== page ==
Kyiv is a short flight from so many places - Prague, Istanbul, cities in Poland. Easy to get a flight here from Amsterdam. I really can't recommend this place highly enough as a tourist destination. Best time to come, IMO - late August or early September, when the weather isn't stupid hot but it's still warm enough sit outside (and if it's not, they'll bring you a blanket. I'm not kidding.), and there's fresh fruit and veggies being sold on the streets EVERYWHERE. And buy Lonely Planet Ukraine - it really does have all you need re: getting around and being here, including a list of companies that rent apartments. More on LP later in this blog...

It has cooled off quite a lot - from temps of around 76F / 26C the week before to 66F / 19C on Monday, Sept. 15, and the temps stayed there all week and weekend. And then it gets even colder the next week. That's a problem only when it comes to my clothes - I'll be alternating between the same two sweaters every day my last week here. I have been so lucky with the weather here - I cannot complain. Rained just one day. It was only horrible the first week - so hot I thought I would melt, especially with an office mate that hates air conditioning. I don't want an office that's frigid on a hot day, but I do want an office where I'm not sweating while I'm typing, and my computer isn't about to explode from the heat.

I'm busy at work - busier than I was expecting these most recent two weeks. I thought I had just one more project to do, and then I worried that I wouldn't have anything else to do. But SEVERAL things have just cropped up. I'm slammed. Which is absolutely fine. I LOVE this work. I love it. I could write communications strategies every day for the rest of my life. I could. I love doing it. I'm good at it. No, really, I am.

Not that I don't have bad days. I do, sometimes. Well, just two, so far.

It's so bizarre: I've netted probably 30 more followers on my professional Twitter account. But my personal account, the one associated with this blog, the fun one, about travel and, well, fun? I've netted none. For every one follower I've gained, I've lost one. I just knew I'd have 450 followers on my personal account by the time I left Ukraine. I was WRONG. Meanwhile, I've got more followers on the professional Twitter account than some of the agencies I work with!

One Sunday, my former host and a co-worker and I traveled by bus to the neighborhood near the Central Botanical Gardens (bus 14), to visit an Austrian woman who finds Ukrainian artists with paintings, sculptures or folk art she likes, and then she sells such out of her house. She's an artist herself as well. She is who discovered this guy's work that I love so much - though I just found out she's never met him! She gets his things through someone else. She lives in a gorgeous house, in an area with spectacular views of Kyiv down below, in a quarter with a lot of diplomats who have their own grand homes. Nice places, lemme tell ya… my friend found her via the Kyiv Expats Facebook group, which is a really great group for finding places to live, things to do - even jobs.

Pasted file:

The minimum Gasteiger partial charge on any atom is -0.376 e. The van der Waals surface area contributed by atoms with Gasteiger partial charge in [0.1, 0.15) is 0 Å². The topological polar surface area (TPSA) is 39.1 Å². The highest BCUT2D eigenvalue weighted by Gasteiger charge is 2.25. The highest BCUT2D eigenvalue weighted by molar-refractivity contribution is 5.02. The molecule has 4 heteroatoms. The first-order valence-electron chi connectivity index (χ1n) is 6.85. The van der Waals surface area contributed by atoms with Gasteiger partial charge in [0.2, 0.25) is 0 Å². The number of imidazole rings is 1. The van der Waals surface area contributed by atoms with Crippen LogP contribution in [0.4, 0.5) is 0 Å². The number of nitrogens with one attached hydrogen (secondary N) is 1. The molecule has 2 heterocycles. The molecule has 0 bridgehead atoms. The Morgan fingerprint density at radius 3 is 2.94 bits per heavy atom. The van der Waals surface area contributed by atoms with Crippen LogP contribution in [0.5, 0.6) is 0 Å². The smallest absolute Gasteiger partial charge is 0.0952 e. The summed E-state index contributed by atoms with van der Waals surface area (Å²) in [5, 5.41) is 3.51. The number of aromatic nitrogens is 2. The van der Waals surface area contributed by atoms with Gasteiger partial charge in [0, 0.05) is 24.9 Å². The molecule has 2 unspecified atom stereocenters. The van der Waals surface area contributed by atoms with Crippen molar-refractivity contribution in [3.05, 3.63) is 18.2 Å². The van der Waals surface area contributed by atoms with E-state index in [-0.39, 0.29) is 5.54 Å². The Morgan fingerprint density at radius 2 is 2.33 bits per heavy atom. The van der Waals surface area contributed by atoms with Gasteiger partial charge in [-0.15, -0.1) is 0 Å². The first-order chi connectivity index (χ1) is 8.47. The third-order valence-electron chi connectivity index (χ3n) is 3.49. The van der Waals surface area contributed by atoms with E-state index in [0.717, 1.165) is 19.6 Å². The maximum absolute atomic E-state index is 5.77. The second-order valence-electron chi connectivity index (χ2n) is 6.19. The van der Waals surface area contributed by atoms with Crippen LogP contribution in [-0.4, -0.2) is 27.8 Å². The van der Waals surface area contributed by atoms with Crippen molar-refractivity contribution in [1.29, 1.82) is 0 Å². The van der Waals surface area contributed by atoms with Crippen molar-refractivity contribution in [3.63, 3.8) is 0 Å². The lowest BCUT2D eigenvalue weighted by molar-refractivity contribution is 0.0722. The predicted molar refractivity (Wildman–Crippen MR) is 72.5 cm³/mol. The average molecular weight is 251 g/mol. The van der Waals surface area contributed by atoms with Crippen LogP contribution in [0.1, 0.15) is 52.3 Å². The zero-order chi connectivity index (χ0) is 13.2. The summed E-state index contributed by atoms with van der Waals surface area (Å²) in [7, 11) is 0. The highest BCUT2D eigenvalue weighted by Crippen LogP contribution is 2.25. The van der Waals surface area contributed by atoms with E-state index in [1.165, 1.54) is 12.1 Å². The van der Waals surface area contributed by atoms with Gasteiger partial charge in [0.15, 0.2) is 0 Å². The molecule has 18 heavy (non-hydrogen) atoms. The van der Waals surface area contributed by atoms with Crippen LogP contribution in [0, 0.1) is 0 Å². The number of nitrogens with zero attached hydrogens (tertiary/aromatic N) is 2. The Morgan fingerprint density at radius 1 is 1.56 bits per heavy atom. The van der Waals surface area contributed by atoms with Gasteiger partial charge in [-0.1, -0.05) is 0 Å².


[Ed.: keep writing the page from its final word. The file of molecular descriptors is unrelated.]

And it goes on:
I've had three health issues while in Kyiv… so far. I hope it's all I have: first was the ankle swelling following my flights, and then at the end of every work day. That's gone away almost entirely - a few times at the end of the day, I see some slight swelling around the right ankle, though I'm not sure anyone else would notice it, and it's always gone by the time I go to bed. Second was that dang UTI. And third has been heartburn. I have chronic acid reflux. It's one of the legacy's from my Dad's side of the family (the other is a love of musical theatre - go figure). I thought I had brought more than enough Zantac and antacid tablets to get me through not just Ukraine, but Germany as well. But with more than two weeks to go, I see that I have just a week's worth of pills left - I had taken two a day many more times than I had realized. I knew I could keep that horrible pain under control - but didn't realize just how many meds I needed for such. It's very hard to get antacid meds in Germany - even if something is over the counter, they will give you just a few doses and a long lecture about going to see a doctor. I'll be asking a co-worker to go to a pharmacy with me next week, to see what I might be able to get over the counter.